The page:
However, there are still significant gaps in our understanding regarding the mechanism of anti-Aβ immunotherapies to reduce Aβ deposition [24,25,26,27,28,29]. One of the original hypotheses regarding a peripheral sink induced by the high concentration of free antibody in the periphery has largely been ruled out [27, 30]. Indeed, even in humans, robust peripheral target engagement of soluble Aβ with the central domain monomer selective antibody, solanezumab, has failed to reduce amyloid plaques and was not associated with significant functional or cognitive benefit in mild AD [15, 31]. Both Fc-dependent and Fc-independent mechanisms have been proposed to underlie efficacy, and there is robust data generated using different anti-Aβ antibodies and different preclinical models to either support or refute either mechanism [32,33,34,35]. Fc-dependent mechanism are purported to result in microglial activation and subsequent clearance of deposited Aβ. Fc-independent mechanisms likely work by binding aggregates and possibly interfering with subsequent aggregation, or enhancing efflux of the bound Aβ engaged by the antibody in the brain to the periphery. One possible factor that may help to explain the different preclinical observations regarding Fc-activation is that diffuse Aβ deposits seem to be reduced more with antibodies that activate Fc receptors than do the more densely cored plaques [26, 35,36,37]. Notably, Fc-dependent microglial activation following plaque engagement is the mechanisms of action proposed for aducanumab and supported by preclinical data with the murine version of that human antibody [8].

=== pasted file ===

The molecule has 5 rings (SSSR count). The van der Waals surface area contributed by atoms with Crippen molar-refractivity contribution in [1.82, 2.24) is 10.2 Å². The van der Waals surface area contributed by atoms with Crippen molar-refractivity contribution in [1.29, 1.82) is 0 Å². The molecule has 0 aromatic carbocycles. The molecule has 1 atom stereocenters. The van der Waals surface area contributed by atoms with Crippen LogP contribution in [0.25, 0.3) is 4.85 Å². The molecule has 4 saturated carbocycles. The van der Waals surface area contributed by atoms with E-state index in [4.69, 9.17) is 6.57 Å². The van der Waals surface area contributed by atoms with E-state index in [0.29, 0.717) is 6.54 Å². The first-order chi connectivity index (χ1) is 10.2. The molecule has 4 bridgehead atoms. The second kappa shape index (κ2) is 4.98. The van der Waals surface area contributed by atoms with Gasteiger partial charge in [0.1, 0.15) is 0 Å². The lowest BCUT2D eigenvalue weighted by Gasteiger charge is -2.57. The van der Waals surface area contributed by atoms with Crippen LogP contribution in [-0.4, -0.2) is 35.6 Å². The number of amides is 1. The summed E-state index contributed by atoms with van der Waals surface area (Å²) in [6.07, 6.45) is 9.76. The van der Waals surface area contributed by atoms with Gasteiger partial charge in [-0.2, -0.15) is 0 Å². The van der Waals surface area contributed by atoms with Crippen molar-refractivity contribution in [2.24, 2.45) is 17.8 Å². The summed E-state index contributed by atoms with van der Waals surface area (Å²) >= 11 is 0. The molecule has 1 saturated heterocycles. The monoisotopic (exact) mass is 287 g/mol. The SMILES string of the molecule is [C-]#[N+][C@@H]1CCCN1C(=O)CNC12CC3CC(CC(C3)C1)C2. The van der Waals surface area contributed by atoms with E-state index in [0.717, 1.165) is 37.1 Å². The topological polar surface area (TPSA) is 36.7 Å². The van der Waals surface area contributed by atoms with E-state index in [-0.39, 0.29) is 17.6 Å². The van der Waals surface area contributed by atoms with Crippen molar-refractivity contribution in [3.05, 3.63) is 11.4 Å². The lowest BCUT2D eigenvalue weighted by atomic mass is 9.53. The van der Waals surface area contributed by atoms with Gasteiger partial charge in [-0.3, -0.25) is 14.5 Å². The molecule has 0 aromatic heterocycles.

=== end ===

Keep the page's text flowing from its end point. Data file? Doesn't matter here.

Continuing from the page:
We and others have previously shown that altering innate immune activation states in the mouse brain via expression of cytokines, exposure to LPS or genetic manipulations can alter the time course of amyloid deposition in APP transgenic mice. Our internal data is consistent, showing that immune activating anti-inflammatory cytokines decrease amyloid loads and immune inhibitory, anti-inflammatory cytokines increase amyloid [38,39,40,41,42,43]. Other data in the field creates a more confusing picture (reviewed in [44, 45]). Many published studies show similar data with pro-inflammatory manipulations, whereas other data show that activation of an anti-inflammatory state can reduce Aβ accumulation or knockout of immune activating protein results in more amyloid deposition [38, 46,47,48,49,50]. Fewer immune manipulations have been reported in tau mice [51,52,53]. The handful of published studies suggest that there may be opposite effects of immune manipulations on Aβ and tau pathology [54,55,56]. For example, manipulation of CX3CR1 and CX3Cl1 seem to have opposite effects on Aβ and tau pathologies [57].

One concern with all of the studies we collectively do in our mouse models of AD pathology is that they are kept in relatively sterile conditions (e.g., specific pathogen free housing), meaning that they are subject to limited immune priming [58, 59]. Herein, we explored how immune priming via constitutive expression of Il6 or Il10 influenced subsequent passive Aβ immunotherapy. We also evaluated how IL6 an IL10 and their receptors are altered at a transcriptomic level in (i) AD temporal cortex and cerebellar cortex in a large series of AD and Control brains and (ii) in longitudinal cohorts of APP TgCRND8 mice. We find that mAb5 passive immunotherapy alone and expression of rAAV-Il6 significantly attenuated Aβ accumulation, whereas expression of rAAV-Il10 significantly increased Aβ accumulation. rAAV-Il6 in combination with mAb5 resulted in a significant decrease in Thioflavin S positive plaque counts compared to either intervention alone, but the effect was only slightly additive. In contrast, rAAV-Il10 preconditioning completely abrogated the beneficial effect of mAb5 immunotherapy on amyloid deposition. Large-scale transcriptomic data reveal that Il10 and Il6 and their receptors show quite variable expression in the brain, in both humans and mouse models. These results have important implications for ongoing human AD immunotherapy trials, as they indicate that underlying immune activation within the brain may influence the ability of passive immunotherapy to alter Aβ deposition.

Results

Overexpression of rAAV-Il10 and Il6 in the brain induce robust gliosis